In my beloved Ukraine,
My tomb upon a grave mound high
Amid the spreading plain,
So that the fields, the boundless steppes,
The Dnieper's plunging shore
My eyes could see, my ears could hear
The mighty river roar.
- Taras Shevchenko’s Testament
The Dnieper (transliterated Dnipro in Ukrainian) and Ukraine are so inextricably tied that you couldn’t have one without the other. This wide river is navigable by ship from the Podil waterfront in Kiev (Kyiv in Ukrainian transliteration) down to the river’s mouth on the Black Sea. As the Volga is the soul of Russia, the Dnieper is the essence of Ukraine.
A cruise ship that departs the Ukrainian capital from below one of the most beautiful churches in the world, the Cathedral of St. Andrew, passes the Friendship Arch and Founders of Kiev monument (both built in 1982), the eternal golden domes of the Kiev Pechersky Lavra (or “Caves Monastery”), and the Soviet-era iconic Rodina Mat, or Motherland Statue. Passengers share the perspective of these landmarks with the sunbathers of Hidropark, a popular island park that stretches out on the opposite bank of the channel through which the ship passes.
On the way to the Black Sea, the ship will pass five great dams that act as a staircase going up or down the river. (Perhaps the closest equivalent in the United States would be the dam system on the Columbia River in the Pacific Northwest.) The first dam that ships reach when coming from Kiev is the Kaniv Dam, located near the city of the same name, the burial place of national poet Taras Shevchenko. Below it, ships generally stop at Cherkassy (Cherkasy in Ukrainian), the forest fortress city that once acted as a bulwark against raids made by the Crimean Tatars. The second dam is at Kremenchuk, near what was at one time a serious set of rapids on the river. The name came from the alert sounded by residents: “Kremen!”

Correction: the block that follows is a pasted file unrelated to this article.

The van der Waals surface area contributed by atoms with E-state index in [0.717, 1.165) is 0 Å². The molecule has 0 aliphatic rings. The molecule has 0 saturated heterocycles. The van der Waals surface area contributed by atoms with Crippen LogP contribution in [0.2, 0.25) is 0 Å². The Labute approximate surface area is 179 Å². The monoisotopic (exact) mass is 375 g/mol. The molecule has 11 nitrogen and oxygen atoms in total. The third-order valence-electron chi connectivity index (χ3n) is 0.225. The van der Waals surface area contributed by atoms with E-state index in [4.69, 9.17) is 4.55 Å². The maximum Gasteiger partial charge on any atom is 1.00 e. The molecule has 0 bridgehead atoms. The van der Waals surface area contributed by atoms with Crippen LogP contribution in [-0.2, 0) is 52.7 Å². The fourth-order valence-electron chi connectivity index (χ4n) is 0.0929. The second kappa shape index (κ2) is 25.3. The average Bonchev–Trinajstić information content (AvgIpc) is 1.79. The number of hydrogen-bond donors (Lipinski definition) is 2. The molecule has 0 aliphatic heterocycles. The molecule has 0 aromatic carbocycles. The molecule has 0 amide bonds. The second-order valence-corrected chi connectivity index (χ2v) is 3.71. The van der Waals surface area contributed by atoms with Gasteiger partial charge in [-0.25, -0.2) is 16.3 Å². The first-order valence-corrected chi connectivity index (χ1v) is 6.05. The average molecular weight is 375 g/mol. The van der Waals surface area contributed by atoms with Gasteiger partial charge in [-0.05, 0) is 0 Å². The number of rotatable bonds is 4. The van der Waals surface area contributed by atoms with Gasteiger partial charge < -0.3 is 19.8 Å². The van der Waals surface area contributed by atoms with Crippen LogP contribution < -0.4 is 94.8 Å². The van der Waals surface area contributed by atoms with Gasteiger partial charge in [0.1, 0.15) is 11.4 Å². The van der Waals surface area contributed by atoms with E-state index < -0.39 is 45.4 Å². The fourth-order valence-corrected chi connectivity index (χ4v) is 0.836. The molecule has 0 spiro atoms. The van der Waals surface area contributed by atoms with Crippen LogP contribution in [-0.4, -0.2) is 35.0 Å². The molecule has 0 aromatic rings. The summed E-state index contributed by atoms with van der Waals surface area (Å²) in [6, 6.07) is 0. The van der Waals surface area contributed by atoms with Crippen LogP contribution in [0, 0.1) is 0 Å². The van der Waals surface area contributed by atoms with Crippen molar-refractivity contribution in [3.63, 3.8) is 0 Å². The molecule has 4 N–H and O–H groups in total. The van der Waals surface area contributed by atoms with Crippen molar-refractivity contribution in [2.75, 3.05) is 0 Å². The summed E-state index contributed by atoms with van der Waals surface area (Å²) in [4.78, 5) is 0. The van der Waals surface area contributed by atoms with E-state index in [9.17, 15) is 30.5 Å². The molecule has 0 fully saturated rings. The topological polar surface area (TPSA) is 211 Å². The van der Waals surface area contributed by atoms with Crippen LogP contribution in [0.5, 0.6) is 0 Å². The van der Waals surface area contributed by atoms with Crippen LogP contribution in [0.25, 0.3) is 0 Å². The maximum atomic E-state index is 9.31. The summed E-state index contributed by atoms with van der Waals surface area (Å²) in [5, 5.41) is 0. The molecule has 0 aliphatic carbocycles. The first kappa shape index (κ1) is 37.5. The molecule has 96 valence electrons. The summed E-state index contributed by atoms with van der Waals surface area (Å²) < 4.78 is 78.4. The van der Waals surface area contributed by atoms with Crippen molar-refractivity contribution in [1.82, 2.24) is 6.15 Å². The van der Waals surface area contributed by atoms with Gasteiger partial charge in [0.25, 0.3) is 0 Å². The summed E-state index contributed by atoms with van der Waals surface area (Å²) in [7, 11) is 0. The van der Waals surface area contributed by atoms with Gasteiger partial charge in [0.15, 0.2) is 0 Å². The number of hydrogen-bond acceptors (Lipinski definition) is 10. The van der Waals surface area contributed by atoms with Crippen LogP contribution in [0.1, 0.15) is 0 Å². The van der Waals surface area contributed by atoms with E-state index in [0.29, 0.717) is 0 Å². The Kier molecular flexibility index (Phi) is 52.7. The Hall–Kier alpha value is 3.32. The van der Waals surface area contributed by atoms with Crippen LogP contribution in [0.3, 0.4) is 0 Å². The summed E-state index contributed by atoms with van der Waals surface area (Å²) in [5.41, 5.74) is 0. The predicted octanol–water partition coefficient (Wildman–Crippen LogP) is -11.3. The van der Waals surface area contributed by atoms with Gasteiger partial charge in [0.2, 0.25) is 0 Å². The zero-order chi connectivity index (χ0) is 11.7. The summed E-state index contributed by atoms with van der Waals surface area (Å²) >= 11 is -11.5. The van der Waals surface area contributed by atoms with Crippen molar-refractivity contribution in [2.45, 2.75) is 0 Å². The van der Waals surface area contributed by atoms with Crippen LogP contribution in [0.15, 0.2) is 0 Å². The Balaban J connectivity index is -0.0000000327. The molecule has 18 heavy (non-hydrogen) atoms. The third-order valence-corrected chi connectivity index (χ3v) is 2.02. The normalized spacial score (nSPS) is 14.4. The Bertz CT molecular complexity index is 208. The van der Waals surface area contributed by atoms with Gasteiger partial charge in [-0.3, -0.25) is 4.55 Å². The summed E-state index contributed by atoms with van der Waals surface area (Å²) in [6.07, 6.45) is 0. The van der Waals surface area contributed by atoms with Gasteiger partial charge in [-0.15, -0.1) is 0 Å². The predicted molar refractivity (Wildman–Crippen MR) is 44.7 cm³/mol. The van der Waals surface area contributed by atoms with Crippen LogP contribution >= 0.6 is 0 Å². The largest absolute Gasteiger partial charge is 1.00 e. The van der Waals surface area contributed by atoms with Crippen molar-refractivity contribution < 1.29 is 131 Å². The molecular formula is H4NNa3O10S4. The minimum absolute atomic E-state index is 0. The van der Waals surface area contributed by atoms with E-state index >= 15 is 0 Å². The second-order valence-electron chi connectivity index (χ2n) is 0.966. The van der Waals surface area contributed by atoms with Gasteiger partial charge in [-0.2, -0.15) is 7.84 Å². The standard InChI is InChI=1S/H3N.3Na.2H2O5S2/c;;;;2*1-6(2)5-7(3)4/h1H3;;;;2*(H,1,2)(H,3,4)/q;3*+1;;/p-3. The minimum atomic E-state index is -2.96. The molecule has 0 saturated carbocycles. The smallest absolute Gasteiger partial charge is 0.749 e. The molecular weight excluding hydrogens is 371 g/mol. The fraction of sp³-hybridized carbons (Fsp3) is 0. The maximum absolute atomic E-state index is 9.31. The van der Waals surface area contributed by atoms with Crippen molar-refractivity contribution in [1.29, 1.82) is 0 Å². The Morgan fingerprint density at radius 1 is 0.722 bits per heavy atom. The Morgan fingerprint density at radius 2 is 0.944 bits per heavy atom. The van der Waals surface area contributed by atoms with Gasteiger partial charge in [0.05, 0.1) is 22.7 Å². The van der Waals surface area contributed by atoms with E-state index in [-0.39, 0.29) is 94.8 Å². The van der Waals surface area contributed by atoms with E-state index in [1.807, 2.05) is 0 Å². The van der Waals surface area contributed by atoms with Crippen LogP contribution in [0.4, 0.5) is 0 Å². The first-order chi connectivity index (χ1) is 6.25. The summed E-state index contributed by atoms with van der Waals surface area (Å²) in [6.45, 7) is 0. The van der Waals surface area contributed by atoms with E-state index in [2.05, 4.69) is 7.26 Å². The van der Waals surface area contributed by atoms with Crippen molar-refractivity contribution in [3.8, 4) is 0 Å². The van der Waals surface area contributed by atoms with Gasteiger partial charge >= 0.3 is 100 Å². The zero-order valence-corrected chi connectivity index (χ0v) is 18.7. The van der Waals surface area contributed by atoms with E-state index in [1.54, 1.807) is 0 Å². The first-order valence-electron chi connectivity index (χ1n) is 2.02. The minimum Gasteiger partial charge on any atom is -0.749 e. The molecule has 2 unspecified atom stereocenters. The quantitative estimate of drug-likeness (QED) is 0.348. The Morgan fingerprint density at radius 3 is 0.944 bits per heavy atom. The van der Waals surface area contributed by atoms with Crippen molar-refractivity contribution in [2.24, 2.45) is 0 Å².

Below the Dnieper Dam, the ship reaches the next major stop just above the next dam. Both river port and dam are named Zaporozhye (Zaporizhia in Ukrainian). This relatively modern city was, before the Russian Revolution, named Alexandrovsk. In 1921, it was renamed Zaporozhye, a name meaning “beyond the rapids.” However, it is sometimes seen as a commemoration of the Zaporizhian Sich, the great Cossack state that existed along the river below the city in the 18th century. This so-called “Cossack republic” developed from the Hetmanate started by Bogdan Khmelnitsky in the mid-17th century. Eventually, the Tsarist authorities established firmer and firmer control of its client hetmans, resulting in the more independent members forming the independent Sich further south under what is today the Kakhovka Reservoir. The main fortress of the Sich was occupied and destroyed under orders of Catherine the Great in 1775.